- How parents interact with them
- How parents interact with other family members
- How parents interact with the people outside their family
Emotion and behaviour: How can you help direct your child’s emotional development?
- It is important to remember that children are not born with the skills to control their feelings. They are easily overwhelmed by strong feelings including physical reactions e.g. heart racing, butterflies in stomach, at first they are not able to calm themselves independently. Babies and children need their parents to help them develop these skills.
- Often children experience frustration which may result in tantrums, as there is a difference between the things they want to do and the things that they are actually able to do. Tantrums are often just a way for the child to express how they are feelings because they do not yet have the words to communicate these intense feelings. After your child has calmed down, start to calmly speak to your child and open up a conversation about what the tantrum was about. Allow your child the opportunity to gesture or communicate their feelings, and the causes of those feelings. This may reduce the number of tantrums and at the same time, continue emotional development.
- Children can respond to emotion like a reflex e.g. I feel angry about what Billy did, so I will show him by pushing him. Children can act quickly on feelings without considering consequences or reviewing the situation and this is reflected in their behaviour. Use real life opportunities to discuss feelings with your child and suggest more appropriate ways to express feelings as well as the consequences of their actions.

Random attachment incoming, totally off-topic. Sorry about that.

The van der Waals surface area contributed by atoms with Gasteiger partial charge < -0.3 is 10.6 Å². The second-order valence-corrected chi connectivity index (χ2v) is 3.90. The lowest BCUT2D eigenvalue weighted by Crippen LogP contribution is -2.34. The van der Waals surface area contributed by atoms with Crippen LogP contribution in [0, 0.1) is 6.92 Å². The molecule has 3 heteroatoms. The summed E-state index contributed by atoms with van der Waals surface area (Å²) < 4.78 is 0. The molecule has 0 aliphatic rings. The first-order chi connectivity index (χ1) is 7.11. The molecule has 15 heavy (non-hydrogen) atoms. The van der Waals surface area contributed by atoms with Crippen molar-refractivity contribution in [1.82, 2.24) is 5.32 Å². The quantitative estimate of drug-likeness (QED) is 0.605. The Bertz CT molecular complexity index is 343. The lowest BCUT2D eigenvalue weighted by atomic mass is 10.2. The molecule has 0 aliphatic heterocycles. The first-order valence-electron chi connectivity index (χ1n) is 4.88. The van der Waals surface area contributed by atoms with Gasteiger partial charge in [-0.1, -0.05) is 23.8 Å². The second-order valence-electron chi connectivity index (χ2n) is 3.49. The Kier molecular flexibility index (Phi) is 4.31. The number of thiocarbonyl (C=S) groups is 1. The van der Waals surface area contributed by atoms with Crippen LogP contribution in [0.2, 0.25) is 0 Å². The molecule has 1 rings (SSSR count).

- From around the age of five, school age children are more mindful of their own feelings and how to recognise the feelings of others. As their speech and language develops they are better at communicating how they feel and in turn become more able to change and adapt their feelings and in turn their behaviour.
How can you support your child’s emotional development?
- Actively engage and play with your child. Allow them the opportunity to feel secure and attached within your relationship. This will give them the support and confidence they need to develop a strong sense of self. This sense of self will help them explore their world and experience emotions.
- Be aware of how the home environment affects your child. Aim to keep the home one that feels safe, calm and welcoming. Establishing some routines may also assist in focusing your child, as they are able to predict what is coming next in their daily schedule and so feel secure.
- Recognise and acknowledge your child’s emotions – “I see you are sad”
- Help your child develop words to describe their emotions – “it looks like you are feeling angry”
- Praise good behaviour – “I liked the way you came to talk to me when you got upset”
- Model and suggest appropriate ways of managing emotions – You are frustrated with that new game. Let’s go play on the swing for a few minutes and try again when you are feeling calmer.